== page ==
Klaus Flugge Prize 2020 Shortlist Announced

The shortlist for the 2020 Klaus Flugge Prize was announced today by Jessica Love, winner of the 2019 prize for Julian is a Mermaid. This award was founded in 2016 to highlight the most promising and exciting newcomers to picture book illustration and honours Klaus Flugge, the founder of Andersen Press and winner of the Eleanor Farjeon Award for outstanding contribution to children’s books.

Five books have been selected from the original longlist of sixteen by the panel of judges comprising award-winning illustrator Mini Grey; Jessica Love, 2019 Klaus Flugge Prizewinner; Meera Ghanshamdas, bookseller at Moon Lane Ink; children’s book consultant Jake Hope; and Pam Smy of Anglia Ruskin University.

The breadth of subject matter depicted in the shortlisted books indicates how varied picture books are at the moment. Illustration can convey emotions and thoughts that children are unable to articulate themselves but will recognise and identify with; picture books are able to stretch a child’s imagination and display the complexity of the world in a manner they can understand and for these reasons and many more picture books matter. It is wonderful to see contemporary picture books being celebrated by this award.  These five shortlisted books include an exploration of emotions, a reworking of the traditional counting book, a magical adventure full of family love, a funny dash through a department store and a quality reference book.


The Klaus Flugge Prize 2020 Shortlist

img_3458When Sadness Comes to Call, Eva Eland, editor Libby Hamilton, designer Rebecca Garrill (Andersen Press)
What the judges said: ‘beautifully simple and pared back; the page layouts seem sparse and crisp but the work the illustrations are doing is quite extraordinary in terms of the message that sadness is something we might have to live with.’


42E2E6C1-BB9B-43A4-AC33-303FF4531DBAThe Star in the Forest, Helen Kellock, editor Anna Ridley, designer Aaron Hayden (Thames & Hudson)
What the judges said: ‘few books these days use light and tone or traditional watercolour skills to tell stories; it’s worked into something quite magical here.’



Where is Your Sister?, Puck Koper, editor Suzanne Carnell, designer Jo Spooner (Two Hoots)
What the judges said: ‘goes at a wonderful pace, with laugh out loud moments. It’s stylish and feels very sophisticated for a first book’.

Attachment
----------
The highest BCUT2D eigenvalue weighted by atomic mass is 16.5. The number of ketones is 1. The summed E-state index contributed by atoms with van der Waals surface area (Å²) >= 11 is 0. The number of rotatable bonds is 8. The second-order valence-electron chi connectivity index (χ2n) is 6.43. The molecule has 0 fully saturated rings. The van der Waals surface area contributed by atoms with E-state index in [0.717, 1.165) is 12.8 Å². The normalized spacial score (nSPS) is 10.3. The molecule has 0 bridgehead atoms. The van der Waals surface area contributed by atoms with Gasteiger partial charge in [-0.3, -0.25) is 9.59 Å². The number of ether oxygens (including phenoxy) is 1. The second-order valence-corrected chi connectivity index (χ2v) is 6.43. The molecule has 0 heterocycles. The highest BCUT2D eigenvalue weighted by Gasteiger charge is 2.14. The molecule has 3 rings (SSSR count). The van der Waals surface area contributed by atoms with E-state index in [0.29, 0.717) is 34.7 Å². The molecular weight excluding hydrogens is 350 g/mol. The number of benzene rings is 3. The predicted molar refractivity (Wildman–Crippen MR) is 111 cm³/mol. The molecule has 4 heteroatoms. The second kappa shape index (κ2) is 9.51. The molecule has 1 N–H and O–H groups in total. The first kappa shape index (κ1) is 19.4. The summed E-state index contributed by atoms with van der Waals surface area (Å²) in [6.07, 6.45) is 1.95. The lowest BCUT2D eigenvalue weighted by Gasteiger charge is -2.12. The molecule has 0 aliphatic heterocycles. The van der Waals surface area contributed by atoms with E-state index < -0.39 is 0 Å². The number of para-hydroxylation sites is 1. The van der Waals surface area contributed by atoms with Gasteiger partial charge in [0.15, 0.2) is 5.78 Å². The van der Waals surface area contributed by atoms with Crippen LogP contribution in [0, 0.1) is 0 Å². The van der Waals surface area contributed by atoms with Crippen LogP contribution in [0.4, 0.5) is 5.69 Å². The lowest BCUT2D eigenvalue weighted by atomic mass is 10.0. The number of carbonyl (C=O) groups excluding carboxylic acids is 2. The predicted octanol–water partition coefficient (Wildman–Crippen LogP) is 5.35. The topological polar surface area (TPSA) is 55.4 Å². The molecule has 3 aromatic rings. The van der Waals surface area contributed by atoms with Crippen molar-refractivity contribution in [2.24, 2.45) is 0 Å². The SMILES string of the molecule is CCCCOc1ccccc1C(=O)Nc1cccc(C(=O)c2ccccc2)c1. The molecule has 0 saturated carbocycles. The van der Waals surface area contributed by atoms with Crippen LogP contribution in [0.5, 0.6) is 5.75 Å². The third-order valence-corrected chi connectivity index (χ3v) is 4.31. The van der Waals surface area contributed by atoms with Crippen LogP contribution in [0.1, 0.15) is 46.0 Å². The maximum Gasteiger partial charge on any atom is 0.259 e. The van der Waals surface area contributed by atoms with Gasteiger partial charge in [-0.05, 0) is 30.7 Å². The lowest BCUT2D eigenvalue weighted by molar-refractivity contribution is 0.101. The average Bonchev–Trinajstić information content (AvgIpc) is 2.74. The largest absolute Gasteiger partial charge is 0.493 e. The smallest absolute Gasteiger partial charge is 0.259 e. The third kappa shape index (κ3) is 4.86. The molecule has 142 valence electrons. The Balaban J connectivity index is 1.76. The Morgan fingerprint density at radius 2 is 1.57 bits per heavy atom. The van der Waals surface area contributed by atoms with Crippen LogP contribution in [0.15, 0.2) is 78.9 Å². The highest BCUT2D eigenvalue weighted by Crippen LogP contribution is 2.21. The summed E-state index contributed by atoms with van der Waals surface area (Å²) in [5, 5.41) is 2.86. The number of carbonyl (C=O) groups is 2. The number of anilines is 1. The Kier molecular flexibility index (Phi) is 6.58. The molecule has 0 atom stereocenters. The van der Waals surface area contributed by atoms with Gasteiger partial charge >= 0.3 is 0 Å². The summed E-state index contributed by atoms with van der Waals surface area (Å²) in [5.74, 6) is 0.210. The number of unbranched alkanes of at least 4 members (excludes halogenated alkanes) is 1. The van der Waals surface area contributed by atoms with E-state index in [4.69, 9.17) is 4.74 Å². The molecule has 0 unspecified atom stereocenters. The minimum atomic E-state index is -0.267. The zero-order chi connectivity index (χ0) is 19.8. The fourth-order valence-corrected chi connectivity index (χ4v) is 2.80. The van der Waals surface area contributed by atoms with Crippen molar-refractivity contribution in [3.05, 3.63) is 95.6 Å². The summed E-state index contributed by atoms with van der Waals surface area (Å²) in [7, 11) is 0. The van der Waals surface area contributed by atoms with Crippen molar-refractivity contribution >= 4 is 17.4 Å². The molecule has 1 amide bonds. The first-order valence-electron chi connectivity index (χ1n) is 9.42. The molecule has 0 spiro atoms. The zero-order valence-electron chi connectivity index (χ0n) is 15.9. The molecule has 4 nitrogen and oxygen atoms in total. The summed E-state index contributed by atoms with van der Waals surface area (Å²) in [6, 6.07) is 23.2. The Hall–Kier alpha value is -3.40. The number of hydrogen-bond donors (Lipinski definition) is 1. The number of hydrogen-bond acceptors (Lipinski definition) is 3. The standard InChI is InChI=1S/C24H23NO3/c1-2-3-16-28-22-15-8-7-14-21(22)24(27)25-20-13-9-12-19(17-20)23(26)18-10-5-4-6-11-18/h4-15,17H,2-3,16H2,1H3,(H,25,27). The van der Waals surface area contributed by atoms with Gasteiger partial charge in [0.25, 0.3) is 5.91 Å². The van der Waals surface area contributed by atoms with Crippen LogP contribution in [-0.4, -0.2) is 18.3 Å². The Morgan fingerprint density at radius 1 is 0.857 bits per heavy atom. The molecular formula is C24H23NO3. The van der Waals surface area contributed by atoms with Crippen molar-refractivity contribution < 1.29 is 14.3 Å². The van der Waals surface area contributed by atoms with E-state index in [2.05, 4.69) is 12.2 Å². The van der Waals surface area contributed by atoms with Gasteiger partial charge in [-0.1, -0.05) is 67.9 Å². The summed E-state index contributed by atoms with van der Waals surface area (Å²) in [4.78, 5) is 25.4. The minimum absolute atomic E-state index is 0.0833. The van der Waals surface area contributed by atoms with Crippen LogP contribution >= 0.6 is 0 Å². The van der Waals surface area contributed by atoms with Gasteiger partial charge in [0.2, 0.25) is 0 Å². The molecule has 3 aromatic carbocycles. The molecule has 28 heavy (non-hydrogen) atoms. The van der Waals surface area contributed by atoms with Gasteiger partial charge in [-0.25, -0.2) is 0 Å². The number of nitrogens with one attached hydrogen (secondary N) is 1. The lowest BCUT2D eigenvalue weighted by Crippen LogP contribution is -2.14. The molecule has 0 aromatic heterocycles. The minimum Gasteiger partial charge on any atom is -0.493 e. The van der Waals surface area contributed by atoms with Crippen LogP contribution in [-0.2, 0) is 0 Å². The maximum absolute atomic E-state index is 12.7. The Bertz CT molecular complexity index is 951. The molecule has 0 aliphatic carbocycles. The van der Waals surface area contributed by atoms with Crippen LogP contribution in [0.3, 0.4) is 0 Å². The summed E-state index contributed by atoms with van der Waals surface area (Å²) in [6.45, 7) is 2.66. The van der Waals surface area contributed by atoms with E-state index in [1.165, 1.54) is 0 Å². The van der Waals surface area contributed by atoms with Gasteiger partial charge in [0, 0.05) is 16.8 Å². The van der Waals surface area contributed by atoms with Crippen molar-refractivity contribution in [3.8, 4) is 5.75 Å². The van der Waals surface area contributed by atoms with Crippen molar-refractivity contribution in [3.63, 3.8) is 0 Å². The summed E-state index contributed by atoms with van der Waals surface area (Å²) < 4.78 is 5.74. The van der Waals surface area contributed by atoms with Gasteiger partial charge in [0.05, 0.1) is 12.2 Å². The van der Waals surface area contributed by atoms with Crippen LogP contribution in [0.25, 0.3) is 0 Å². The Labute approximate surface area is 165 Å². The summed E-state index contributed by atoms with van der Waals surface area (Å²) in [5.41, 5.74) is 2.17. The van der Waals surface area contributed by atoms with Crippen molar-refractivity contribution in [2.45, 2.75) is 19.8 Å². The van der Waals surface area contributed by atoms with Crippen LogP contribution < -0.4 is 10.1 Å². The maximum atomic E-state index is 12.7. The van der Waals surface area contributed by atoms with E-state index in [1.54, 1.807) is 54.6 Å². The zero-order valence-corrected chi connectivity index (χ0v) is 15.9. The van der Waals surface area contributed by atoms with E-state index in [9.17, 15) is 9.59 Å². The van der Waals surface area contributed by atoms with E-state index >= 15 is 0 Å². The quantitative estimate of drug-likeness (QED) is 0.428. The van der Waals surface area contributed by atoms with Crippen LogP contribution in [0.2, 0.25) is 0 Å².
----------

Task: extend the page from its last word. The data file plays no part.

On the Origin of Species
, Sabina Radeva, editor Anna Barnes Robinson, designer Keren Greenfeld (Puffin)
What the judges said: ‘It’s full of detail and really reflects the beauty of nature. A feat of managing that amount of detail without it feeling cluttered. A wonderful reference book, a real companion for a child.’


5BC49EA5-7E82-49B0-B80A-A70259B8D1D7One Fox: A Counting Thriller Book, Kate Read, editor Suzanne Carnell, designer Jo Spooner
What the judges said: ‘Visually stunning. There’s real drama here and the way the story is told is joyous. She’s done a very clever thing and created a counting book while keeping within the beats of a story.’


This selection provides a taste of the gift offered to readers of all ages through the world of illustration. Picture books are fundamental to a child developing a love of reading and these particular titles are shining examples of how this happens. Chair of the judging panel, Julia Eccleshare summed up their appeal:

Our shortlist demonstrates the vibrancy of contemporary illustration for children. Here are five very different books – the illustrators have different styles, use different techniques and have different intentions, but each achieves exactly what they set out to do with pictures that perfectly tell their stories.’

The winner will be revealed on Wednesday 16th September 2020 and will receive a cheque for £5,000. There is more information about the award on the official website.

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5 Responses to Klaus Flugge Prize 2020 Shortlist Announced

  1. Rachael says:

    I LOVE One Fox! It’s on the Waterstones Children’s Book Prize shortlist too and it’s by far and away the best picture book on there!

    Liked by 1 person

  2. I’ve only read two of these, so I must look for the other. I have to say that Sabina Radeva’s update on The Origin of Species was probably my favourite book published last year.

    Liked by 1 person

    • alibrarylady says:

      Unfortunately I’ve not read all of them either. I’m missing being able to borrow books from my local library and can’t buy every single one I like the look of! I like the fact there are very different types of books on the list, it shows the wide range available.

      Liked by 1 person

  3. Pingback: Reading Matters – news from the world of children’s books | Library Lady

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